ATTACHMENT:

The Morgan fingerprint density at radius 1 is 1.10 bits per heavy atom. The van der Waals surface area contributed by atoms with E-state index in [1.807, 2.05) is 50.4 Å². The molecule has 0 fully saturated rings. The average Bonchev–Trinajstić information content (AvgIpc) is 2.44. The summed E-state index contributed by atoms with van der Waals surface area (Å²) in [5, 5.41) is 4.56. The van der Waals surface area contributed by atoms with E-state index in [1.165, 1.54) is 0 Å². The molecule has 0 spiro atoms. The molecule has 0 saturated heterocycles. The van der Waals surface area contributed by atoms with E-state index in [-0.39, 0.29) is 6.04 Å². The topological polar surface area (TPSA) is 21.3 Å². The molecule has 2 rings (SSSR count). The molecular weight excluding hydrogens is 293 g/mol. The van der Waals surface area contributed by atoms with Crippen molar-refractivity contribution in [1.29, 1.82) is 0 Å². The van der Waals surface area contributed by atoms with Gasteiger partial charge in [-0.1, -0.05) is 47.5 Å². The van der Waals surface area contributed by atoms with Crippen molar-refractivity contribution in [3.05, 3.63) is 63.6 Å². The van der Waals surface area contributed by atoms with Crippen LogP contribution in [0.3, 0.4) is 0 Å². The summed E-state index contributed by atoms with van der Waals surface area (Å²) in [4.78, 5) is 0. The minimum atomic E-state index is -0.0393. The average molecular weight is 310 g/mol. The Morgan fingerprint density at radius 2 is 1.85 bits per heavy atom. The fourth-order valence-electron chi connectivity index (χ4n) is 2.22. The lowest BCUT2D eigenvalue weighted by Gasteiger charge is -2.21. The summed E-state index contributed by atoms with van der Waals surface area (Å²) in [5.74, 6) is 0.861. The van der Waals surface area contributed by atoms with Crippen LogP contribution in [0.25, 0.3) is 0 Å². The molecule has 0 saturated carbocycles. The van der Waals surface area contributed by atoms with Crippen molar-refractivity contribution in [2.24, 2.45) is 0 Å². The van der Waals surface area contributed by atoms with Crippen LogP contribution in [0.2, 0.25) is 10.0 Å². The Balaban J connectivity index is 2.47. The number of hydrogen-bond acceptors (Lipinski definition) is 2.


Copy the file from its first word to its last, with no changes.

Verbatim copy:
The Morgan fingerprint density at radius 1 is 1.10 bits per heavy atom. The van der Waals surface area contributed by atoms with E-state index in [1.807, 2.05) is 50.4 Å². The molecule has 0 fully saturated rings. The average Bonchev–Trinajstić information content (AvgIpc) is 2.44. The summed E-state index contributed by atoms with van der Waals surface area (Å²) in [5, 5.41) is 4.56. The van der Waals surface area contributed by atoms with E-state index in [1.165, 1.54) is 0 Å². The molecule has 0 spiro atoms. The molecule has 0 saturated heterocycles. The van der Waals surface area contributed by atoms with E-state index in [-0.39, 0.29) is 6.04 Å². The topological polar surface area (TPSA) is 21.3 Å². The molecule has 2 rings (SSSR count). The molecular weight excluding hydrogens is 293 g/mol. The van der Waals surface area contributed by atoms with Crippen molar-refractivity contribution in [1.29, 1.82) is 0 Å². The van der Waals surface area contributed by atoms with Gasteiger partial charge in [-0.1, -0.05) is 47.5 Å². The van der Waals surface area contributed by atoms with Crippen molar-refractivity contribution in [3.05, 3.63) is 63.6 Å². The van der Waals surface area contributed by atoms with Crippen LogP contribution in [0.3, 0.4) is 0 Å². The summed E-state index contributed by atoms with van der Waals surface area (Å²) in [4.78, 5) is 0. The minimum atomic E-state index is -0.0393. The average molecular weight is 310 g/mol. The Morgan fingerprint density at radius 2 is 1.85 bits per heavy atom. The fourth-order valence-electron chi connectivity index (χ4n) is 2.22. The lowest BCUT2D eigenvalue weighted by Gasteiger charge is -2.21. The summed E-state index contributed by atoms with van der Waals surface area (Å²) in [5.74, 6) is 0.861. The van der Waals surface area contributed by atoms with Crippen LogP contribution in [0.25, 0.3) is 0 Å². The molecule has 0 saturated carbocycles. The van der Waals surface area contributed by atoms with Crippen molar-refractivity contribution in [2.24, 2.45) is 0 Å². The van der Waals surface area contributed by atoms with Crippen LogP contribution in [0.2, 0.25) is 10.0 Å². The Balaban J connectivity index is 2.47. The number of hydrogen-bond acceptors (Lipinski definition) is 2.